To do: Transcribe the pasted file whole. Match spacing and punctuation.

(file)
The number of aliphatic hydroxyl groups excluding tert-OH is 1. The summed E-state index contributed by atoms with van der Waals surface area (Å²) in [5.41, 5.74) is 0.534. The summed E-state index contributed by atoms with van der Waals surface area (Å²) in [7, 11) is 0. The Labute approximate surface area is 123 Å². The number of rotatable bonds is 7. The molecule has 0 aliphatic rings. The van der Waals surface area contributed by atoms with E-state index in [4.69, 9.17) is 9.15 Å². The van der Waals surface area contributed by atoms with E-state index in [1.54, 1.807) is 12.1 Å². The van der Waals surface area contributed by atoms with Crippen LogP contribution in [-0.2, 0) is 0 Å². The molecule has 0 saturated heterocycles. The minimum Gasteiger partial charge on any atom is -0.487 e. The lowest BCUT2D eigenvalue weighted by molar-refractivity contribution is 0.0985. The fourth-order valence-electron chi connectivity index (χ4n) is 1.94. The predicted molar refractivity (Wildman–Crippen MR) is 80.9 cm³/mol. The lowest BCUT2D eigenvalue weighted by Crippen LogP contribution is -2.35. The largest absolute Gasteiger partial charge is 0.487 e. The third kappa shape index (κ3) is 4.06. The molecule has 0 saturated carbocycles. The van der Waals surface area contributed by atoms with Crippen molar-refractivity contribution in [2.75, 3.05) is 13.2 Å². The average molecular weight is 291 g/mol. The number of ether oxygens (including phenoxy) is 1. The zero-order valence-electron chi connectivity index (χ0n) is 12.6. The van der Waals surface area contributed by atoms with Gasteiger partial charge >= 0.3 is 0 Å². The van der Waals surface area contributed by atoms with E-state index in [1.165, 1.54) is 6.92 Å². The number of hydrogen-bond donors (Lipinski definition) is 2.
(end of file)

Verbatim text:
The number of aliphatic hydroxyl groups excluding tert-OH is 1. The summed E-state index contributed by atoms with van der Waals surface area (Å²) in [5.41, 5.74) is 0.534. The summed E-state index contributed by atoms with van der Waals surface area (Å²) in [7, 11) is 0. The Labute approximate surface area is 123 Å². The number of rotatable bonds is 7. The molecule has 0 aliphatic rings. The van der Waals surface area contributed by atoms with E-state index in [4.69, 9.17) is 9.15 Å². The van der Waals surface area contributed by atoms with E-state index in [1.54, 1.807) is 12.1 Å². The van der Waals surface area contributed by atoms with Crippen LogP contribution in [-0.2, 0) is 0 Å². The molecule has 0 saturated heterocycles. The minimum Gasteiger partial charge on any atom is -0.487 e. The lowest BCUT2D eigenvalue weighted by molar-refractivity contribution is 0.0985. The fourth-order valence-electron chi connectivity index (χ4n) is 1.94. The predicted molar refractivity (Wildman–Crippen MR) is 80.9 cm³/mol. The lowest BCUT2D eigenvalue weighted by Crippen LogP contribution is -2.35. The largest absolute Gasteiger partial charge is 0.487 e. The third kappa shape index (κ3) is 4.06. The molecule has 0 saturated carbocycles. The van der Waals surface area contributed by atoms with Crippen molar-refractivity contribution in [2.75, 3.05) is 13.2 Å². The average molecular weight is 291 g/mol. The number of ether oxygens (including phenoxy) is 1. The zero-order valence-electron chi connectivity index (χ0n) is 12.6. The van der Waals surface area contributed by atoms with Gasteiger partial charge >= 0.3 is 0 Å². The van der Waals surface area contributed by atoms with E-state index in [1.165, 1.54) is 6.92 Å². The number of hydrogen-bond donors (Lipinski definition) is 2.